Genesis 29:35 WYC
The fourth time she conceived, and childed a son, and said, Now I shall acknowledge to the Lord; and therefore she called his name Judah; and ceased to child. (And the fourth time she conceived, and bare a son, she said, Now I shall praise the Lord; and so she called his name Judah; and ceased to bear any more children.)
Read Genesis 29 WYC
Read Genesis 29:35 WYC in parallel
Jacob comes to the well of Haran. (1-8) His interview with Rachel, Laban entertains him. (9-14) Jacob's covenant for Rachel, Laban's deceit. (15-30) Leah's sons. (31-35)
Verses 1-8 Jacob proceeded cheerfully in his journey, after the sweet communion he had with God at Beth-el. Providence brought him to the field where his uncle's flocks were to be watered. What is said of the care of the shepherds for their sheep, may remind us of the tender concern which our Lord Jesus, the great Shepherd of the sheep, has for his flock the church; for he is the good Shepherd, that knows his sheep, and is known of them. The stone at the well's mouth was to secure it; water was scarce, it was not there for every one's use: but separate interests should not take us from helping one another. When all the shepherds came together with their flocks, then, like loving neighbours, they watered their flocks together. The law of kindness in the tongue has a commanding power, ( Proverbs 31:26 ) . Jacob was civil to these strangers, and he found them civil to him.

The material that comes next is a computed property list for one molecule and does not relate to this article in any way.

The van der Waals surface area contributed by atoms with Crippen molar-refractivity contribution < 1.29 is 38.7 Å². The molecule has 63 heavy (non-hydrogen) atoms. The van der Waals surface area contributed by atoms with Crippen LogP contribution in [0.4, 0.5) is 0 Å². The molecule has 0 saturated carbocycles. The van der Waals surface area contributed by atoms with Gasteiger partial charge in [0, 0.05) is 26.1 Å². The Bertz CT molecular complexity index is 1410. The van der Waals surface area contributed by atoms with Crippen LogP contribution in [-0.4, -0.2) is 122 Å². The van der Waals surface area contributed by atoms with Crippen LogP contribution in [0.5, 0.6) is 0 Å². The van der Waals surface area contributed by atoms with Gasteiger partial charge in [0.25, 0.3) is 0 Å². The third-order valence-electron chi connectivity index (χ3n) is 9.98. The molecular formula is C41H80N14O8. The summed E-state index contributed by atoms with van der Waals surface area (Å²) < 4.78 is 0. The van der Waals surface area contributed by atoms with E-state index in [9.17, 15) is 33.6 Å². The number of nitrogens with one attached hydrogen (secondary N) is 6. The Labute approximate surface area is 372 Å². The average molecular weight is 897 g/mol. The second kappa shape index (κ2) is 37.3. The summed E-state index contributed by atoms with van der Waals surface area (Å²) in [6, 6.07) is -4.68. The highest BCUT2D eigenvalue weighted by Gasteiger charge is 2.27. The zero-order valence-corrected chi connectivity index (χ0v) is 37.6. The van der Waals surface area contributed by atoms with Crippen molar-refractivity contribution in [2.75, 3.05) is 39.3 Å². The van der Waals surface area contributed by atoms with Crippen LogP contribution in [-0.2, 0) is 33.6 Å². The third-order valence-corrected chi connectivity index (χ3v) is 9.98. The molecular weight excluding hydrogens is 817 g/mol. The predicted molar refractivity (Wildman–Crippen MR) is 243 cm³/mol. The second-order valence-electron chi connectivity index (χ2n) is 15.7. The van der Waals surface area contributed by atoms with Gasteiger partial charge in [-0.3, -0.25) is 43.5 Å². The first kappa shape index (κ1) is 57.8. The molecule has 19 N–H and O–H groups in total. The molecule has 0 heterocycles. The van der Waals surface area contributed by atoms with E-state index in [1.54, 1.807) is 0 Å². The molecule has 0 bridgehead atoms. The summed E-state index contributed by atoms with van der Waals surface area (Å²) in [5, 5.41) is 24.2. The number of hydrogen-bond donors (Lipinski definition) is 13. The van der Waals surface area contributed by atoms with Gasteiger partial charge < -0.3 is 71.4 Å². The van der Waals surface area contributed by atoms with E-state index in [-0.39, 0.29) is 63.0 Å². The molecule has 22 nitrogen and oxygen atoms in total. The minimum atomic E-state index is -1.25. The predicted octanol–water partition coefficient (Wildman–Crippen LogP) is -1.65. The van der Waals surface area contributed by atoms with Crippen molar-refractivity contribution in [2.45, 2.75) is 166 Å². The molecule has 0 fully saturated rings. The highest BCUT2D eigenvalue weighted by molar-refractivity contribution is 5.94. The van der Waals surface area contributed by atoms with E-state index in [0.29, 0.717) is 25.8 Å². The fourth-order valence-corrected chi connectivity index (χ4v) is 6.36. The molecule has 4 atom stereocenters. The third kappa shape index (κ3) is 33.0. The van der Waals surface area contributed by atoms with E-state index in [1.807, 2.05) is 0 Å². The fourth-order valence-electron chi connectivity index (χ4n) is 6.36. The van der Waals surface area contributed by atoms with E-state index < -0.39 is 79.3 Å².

Verses 9-14 See Rachel's humility and industry. Nobody needs to be ashamed of honest, useful labour, nor ought it to hinder any one's preferment. When Jacob understood that this was his kinswoman, he was very ready to serve her. Laban, though not the best humoured, bade him welcome, and was satisfied with the account Jacob gave of himself. While we avoid being foolishly ready to believe every thing which is told us, we must take heed of being uncharitably suspicious.